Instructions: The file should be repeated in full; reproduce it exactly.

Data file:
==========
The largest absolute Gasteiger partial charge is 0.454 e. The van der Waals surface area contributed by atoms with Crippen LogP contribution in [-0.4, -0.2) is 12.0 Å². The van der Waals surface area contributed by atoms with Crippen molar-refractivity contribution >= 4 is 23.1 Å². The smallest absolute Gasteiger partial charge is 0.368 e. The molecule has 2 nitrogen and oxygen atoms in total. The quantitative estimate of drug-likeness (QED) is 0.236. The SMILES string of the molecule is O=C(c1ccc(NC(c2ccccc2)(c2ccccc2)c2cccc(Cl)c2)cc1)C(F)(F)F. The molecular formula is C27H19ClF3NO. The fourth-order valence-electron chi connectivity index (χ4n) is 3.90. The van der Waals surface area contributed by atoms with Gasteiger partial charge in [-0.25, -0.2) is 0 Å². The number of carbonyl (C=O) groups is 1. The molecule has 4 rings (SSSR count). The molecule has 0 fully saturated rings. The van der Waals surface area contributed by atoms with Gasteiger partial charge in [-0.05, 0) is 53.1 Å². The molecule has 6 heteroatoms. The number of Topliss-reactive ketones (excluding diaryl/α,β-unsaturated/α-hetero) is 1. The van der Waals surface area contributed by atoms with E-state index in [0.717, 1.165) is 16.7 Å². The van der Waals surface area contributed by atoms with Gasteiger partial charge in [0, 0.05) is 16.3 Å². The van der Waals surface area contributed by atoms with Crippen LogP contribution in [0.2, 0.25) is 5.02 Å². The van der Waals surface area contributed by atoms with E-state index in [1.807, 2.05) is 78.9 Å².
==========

The largest absolute Gasteiger partial charge is 0.454 e. The van der Waals surface area contributed by atoms with Crippen LogP contribution in [-0.4, -0.2) is 12.0 Å². The van der Waals surface area contributed by atoms with Crippen molar-refractivity contribution >= 4 is 23.1 Å². The smallest absolute Gasteiger partial charge is 0.368 e. The molecule has 2 nitrogen and oxygen atoms in total. The quantitative estimate of drug-likeness (QED) is 0.236. The SMILES string of the molecule is O=C(c1ccc(NC(c2ccccc2)(c2ccccc2)c2cccc(Cl)c2)cc1)C(F)(F)F. The molecular formula is C27H19ClF3NO. The fourth-order valence-electron chi connectivity index (χ4n) is 3.90. The van der Waals surface area contributed by atoms with Gasteiger partial charge in [-0.25, -0.2) is 0 Å². The number of carbonyl (C=O) groups is 1. The molecule has 4 rings (SSSR count). The molecule has 0 fully saturated rings. The van der Waals surface area contributed by atoms with Gasteiger partial charge in [-0.05, 0) is 53.1 Å². The molecule has 6 heteroatoms. The number of Topliss-reactive ketones (excluding diaryl/α,β-unsaturated/α-hetero) is 1. The van der Waals surface area contributed by atoms with E-state index in [0.717, 1.165) is 16.7 Å². The van der Waals surface area contributed by atoms with Gasteiger partial charge in [0, 0.05) is 16.3 Å². The van der Waals surface area contributed by atoms with Crippen LogP contribution in [0.2, 0.25) is 5.02 Å². The van der Waals surface area contributed by atoms with E-state index in [1.807, 2.05) is 78.9 Å².